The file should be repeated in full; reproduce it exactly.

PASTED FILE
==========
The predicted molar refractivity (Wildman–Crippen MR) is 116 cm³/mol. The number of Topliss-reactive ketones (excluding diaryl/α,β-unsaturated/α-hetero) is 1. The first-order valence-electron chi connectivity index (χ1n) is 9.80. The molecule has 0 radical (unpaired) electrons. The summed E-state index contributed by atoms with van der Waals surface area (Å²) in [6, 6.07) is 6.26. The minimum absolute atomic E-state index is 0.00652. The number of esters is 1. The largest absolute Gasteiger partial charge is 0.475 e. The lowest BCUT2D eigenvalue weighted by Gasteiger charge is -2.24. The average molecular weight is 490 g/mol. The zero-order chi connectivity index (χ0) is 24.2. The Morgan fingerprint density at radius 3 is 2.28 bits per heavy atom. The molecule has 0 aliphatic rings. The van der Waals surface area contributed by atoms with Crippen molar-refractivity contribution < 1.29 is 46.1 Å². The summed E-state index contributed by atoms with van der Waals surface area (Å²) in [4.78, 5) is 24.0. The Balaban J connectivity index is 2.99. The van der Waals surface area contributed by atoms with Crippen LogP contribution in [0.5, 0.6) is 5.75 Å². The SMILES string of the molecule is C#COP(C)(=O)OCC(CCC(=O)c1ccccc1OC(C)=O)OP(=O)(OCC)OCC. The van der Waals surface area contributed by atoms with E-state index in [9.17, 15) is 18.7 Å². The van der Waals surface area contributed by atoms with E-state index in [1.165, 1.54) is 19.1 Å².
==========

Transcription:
The predicted molar refractivity (Wildman–Crippen MR) is 116 cm³/mol. The number of Topliss-reactive ketones (excluding diaryl/α,β-unsaturated/α-hetero) is 1. The first-order valence-electron chi connectivity index (χ1n) is 9.80. The molecule has 0 radical (unpaired) electrons. The summed E-state index contributed by atoms with van der Waals surface area (Å²) in [6, 6.07) is 6.26. The minimum absolute atomic E-state index is 0.00652. The number of esters is 1. The largest absolute Gasteiger partial charge is 0.475 e. The lowest BCUT2D eigenvalue weighted by Gasteiger charge is -2.24. The average molecular weight is 490 g/mol. The zero-order chi connectivity index (χ0) is 24.2. The Morgan fingerprint density at radius 3 is 2.28 bits per heavy atom. The molecule has 0 aliphatic rings. The van der Waals surface area contributed by atoms with Crippen molar-refractivity contribution < 1.29 is 46.1 Å². The summed E-state index contributed by atoms with van der Waals surface area (Å²) in [4.78, 5) is 24.0. The Balaban J connectivity index is 2.99. The van der Waals surface area contributed by atoms with Crippen LogP contribution in [0.5, 0.6) is 5.75 Å². The SMILES string of the molecule is C#COP(C)(=O)OCC(CCC(=O)c1ccccc1OC(C)=O)OP(=O)(OCC)OCC. The van der Waals surface area contributed by atoms with E-state index in [9.17, 15) is 18.7 Å². The van der Waals surface area contributed by atoms with E-state index in [1.165, 1.54) is 19.1 Å².